If you’ve had at least some exposure to the world of investing, then you’ve probably heard of Index Funds. These are funds that buy stocks in the companies of a particular index, and see their performance mirror the performance of the index as a whole.
They’re great investment opportunities, because by buying into an index fund, you automatically gain a certain amount of diversity in your portfolio that you simply don’t get if you buy stocks in one specific company.
Index CFDs offer the same basic advantages, which makes them a compelling choice to consider, and not markedly different from Share CFDs, which means that they’re newbie friendly. Another huge plus.
Here are some of the bigger indexes from around the world that you may have heard of:
- Australia’s XJO
- China’s Shanghai Composite
- France’s CAC 40
- Germany’s DAX
- Hong Kong’s Hang Seng
- Japan’s Nikkei Index
- Singapore’s Straits Times
- The UK’s FTSE
- The US’ NASDAQ
- The US’ Russell 2000
- The US’ S&P 500
Not only are Index CFDs a great way to help diversify your investment portfolio, they’re also ideal if you think that the economy of a given country is going to generally do well, but you’re short on company-specific research. This way, you don’t need it and can still reap the benefits.
BACK TO CONTENTS
So, should I or shouldn't I invest in CFDs?
Now that you know what CFDs are and what basic flavors they come in, the next question is about you. You may or may not be well suited to investing in CFDs, and it’s important to be honest with and about yourself when making the decision.
Personally, we love CFDs, so please don’t think we’re trying to dissuade you from taking the plunge, but as much as we love them, we also want to make sure they’re a good fit for you, so as to maximize your chances of making consistent profits.
With that in mind, here are some reasons you SHOULDN’T invest in CFDs:
- If you don’t understand basic market mechanics, hold off on adding CFDs to your portfolio. It doesn’t require a ton of experience to invest in them successfully, but you absolutely need a firm grasp of the basics of buying and selling on the market. If you don’t have that, get your feet wet with stock purchases and master that before moving on to CFDs.
- Ignorance of the hidden dangers of leverage. One of the most common mistakes that novice investors make is underestimating their exposure. This happens because they fail to take into account how leveraged their positions are. As we said earlier, if you make a profitable trade, leverage will magnify your gains, but if you come out on the losing end, it will also magnify your losses. More novice investors than we can count have seen the value of their accounts wiped out because they didn’t properly account for the impact of leverage on their positions and failed to manage their risk accordingly. Until you’re sure you’ve got a firm handle on that, it’s best to steer clear of CFDs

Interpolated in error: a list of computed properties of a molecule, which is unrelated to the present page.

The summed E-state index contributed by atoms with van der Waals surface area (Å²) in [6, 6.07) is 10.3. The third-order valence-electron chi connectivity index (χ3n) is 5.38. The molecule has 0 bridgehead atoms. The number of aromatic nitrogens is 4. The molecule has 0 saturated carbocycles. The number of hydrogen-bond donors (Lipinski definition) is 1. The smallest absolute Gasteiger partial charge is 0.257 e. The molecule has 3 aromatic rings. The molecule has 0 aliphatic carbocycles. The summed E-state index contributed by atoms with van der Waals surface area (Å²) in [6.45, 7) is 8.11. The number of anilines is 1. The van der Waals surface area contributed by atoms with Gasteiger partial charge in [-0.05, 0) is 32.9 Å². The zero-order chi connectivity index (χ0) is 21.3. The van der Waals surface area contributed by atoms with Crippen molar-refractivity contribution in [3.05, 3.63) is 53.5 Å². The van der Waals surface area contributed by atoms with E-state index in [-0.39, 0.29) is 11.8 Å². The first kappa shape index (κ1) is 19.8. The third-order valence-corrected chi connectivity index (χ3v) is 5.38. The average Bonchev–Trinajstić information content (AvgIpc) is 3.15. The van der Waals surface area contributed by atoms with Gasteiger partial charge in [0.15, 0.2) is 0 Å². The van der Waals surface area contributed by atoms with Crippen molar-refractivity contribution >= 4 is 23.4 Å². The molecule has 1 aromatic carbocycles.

- If you’re driven by your emotions. This is where so many investors, novices and veterans alike can sometimes go astray. If you don’t take anything else from this guide, then take this lesson to heart: Emotions have no place in investing.
If you’re not investing dispassionately, then CFDs are not for you. You need to create a cogent, comprehensive strategy and have the discipline to stick with it, regardless of what you’re feeling emotionally. You need to be able to say goodbye to an investment that’s losing money, rather than try to ride it out because you have some kind of emotional attachment to the investment, or the company the investment relates to.
Sometimes, companies we love and care about make bad calls. When that happens, the market punishes them for it. If you’re too close to the issue, emotionally, then you’ll take a drubbing, right along with the company in question.
Don’t allow that to happen to you. Build your strategy around your risk-tolerance, then stick with it, no matter what. Until and unless you can do that, then sadly, you’re not ready to invest in CFDs, and if you do, you’ll likely lose more money than you make.
For the purposes of the rest of this guide, we’re going to make the assumption that you’ve done some soul searching and self-analysis, and have reached the conclusion that CFDs are a good fit for you.
If that’s the case, congratulations, and we hope you’ll find what comes next to be of value.
BACK TO CONTENTS
Basics of CFD Trading
There are two ways you can trade CFDs, and you need to be fluent in both. They are trading long and trading short.
The difference is as follows:
A long trade is just like when you buy a share of stock. The key idea behind it is to buy low and sell high. That is to say, you buy when your data tells you that the value of the CFD in question is set to rise.
A short trade is the flip side of that equation. In that case, you’re selling high, then buying low. Essentially, you’re selling something you don’t own with the expectation that the price will drop, then buy it back at the lower price and pocketing the difference.